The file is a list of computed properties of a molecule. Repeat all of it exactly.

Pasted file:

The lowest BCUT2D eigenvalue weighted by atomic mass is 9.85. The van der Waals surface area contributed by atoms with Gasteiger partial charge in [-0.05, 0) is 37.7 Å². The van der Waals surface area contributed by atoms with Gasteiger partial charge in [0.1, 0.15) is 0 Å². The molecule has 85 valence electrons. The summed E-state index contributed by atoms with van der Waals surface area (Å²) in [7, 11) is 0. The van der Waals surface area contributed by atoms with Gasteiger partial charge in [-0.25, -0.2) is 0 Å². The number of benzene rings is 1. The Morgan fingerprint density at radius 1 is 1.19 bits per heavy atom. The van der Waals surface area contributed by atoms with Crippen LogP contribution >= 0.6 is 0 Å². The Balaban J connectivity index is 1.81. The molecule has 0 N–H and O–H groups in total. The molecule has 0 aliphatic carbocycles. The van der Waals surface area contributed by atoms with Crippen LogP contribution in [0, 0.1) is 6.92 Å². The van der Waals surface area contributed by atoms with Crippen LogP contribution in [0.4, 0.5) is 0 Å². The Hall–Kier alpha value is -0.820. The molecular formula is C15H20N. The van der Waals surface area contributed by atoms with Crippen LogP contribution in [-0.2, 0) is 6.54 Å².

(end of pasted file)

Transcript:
The lowest BCUT2D eigenvalue weighted by atomic mass is 9.85. The van der Waals surface area contributed by atoms with Gasteiger partial charge in [-0.05, 0) is 37.7 Å². The van der Waals surface area contributed by atoms with Gasteiger partial charge in [0.1, 0.15) is 0 Å². The molecule has 85 valence electrons. The summed E-state index contributed by atoms with van der Waals surface area (Å²) in [7, 11) is 0. The van der Waals surface area contributed by atoms with Gasteiger partial charge in [-0.25, -0.2) is 0 Å². The number of benzene rings is 1. The Morgan fingerprint density at radius 1 is 1.19 bits per heavy atom. The van der Waals surface area contributed by atoms with Crippen LogP contribution >= 0.6 is 0 Å². The Balaban J connectivity index is 1.81. The molecule has 0 N–H and O–H groups in total. The molecule has 0 aliphatic carbocycles. The van der Waals surface area contributed by atoms with Crippen LogP contribution in [0, 0.1) is 6.92 Å². The van der Waals surface area contributed by atoms with Crippen LogP contribution in [0.4, 0.5) is 0 Å². The Hall–Kier alpha value is -0.820. The molecular formula is C15H20N. The van der Waals surface area contributed by atoms with Crippen LogP contribution in [-0.2, 0) is 6.54 Å².